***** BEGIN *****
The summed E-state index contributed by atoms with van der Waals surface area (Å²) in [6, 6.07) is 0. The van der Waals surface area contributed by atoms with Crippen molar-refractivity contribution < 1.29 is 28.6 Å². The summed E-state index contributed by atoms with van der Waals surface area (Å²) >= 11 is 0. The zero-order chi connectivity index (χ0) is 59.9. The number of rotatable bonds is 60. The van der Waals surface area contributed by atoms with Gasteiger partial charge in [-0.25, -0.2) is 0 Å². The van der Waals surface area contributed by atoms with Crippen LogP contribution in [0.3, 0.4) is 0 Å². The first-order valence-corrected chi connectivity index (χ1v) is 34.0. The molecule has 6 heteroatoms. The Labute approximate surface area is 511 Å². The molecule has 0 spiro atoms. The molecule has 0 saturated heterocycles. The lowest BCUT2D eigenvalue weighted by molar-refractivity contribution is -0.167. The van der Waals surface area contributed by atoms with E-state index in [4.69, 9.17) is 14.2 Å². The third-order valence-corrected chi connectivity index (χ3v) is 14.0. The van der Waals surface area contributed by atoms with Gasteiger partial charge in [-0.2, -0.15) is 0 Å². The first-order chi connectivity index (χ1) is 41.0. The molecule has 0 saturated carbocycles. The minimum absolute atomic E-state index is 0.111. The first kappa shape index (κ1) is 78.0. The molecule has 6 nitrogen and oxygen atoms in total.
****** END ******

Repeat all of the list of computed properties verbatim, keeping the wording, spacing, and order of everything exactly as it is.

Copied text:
The summed E-state index contributed by atoms with van der Waals surface area (Å²) in [6, 6.07) is 0. The van der Waals surface area contributed by atoms with Crippen molar-refractivity contribution < 1.29 is 28.6 Å². The summed E-state index contributed by atoms with van der Waals surface area (Å²) >= 11 is 0. The zero-order chi connectivity index (χ0) is 59.9. The number of rotatable bonds is 60. The van der Waals surface area contributed by atoms with Gasteiger partial charge in [-0.25, -0.2) is 0 Å². The van der Waals surface area contributed by atoms with Crippen LogP contribution in [0.3, 0.4) is 0 Å². The first-order valence-corrected chi connectivity index (χ1v) is 34.0. The molecule has 6 heteroatoms. The Labute approximate surface area is 511 Å². The molecule has 0 spiro atoms. The molecule has 0 saturated heterocycles. The lowest BCUT2D eigenvalue weighted by molar-refractivity contribution is -0.167. The van der Waals surface area contributed by atoms with E-state index in [4.69, 9.17) is 14.2 Å². The third-order valence-corrected chi connectivity index (χ3v) is 14.0. The van der Waals surface area contributed by atoms with Gasteiger partial charge in [-0.2, -0.15) is 0 Å². The first-order chi connectivity index (χ1) is 41.0. The molecule has 0 saturated carbocycles. The minimum absolute atomic E-state index is 0.111. The first kappa shape index (κ1) is 78.0. The molecule has 6 nitrogen and oxygen atoms in total.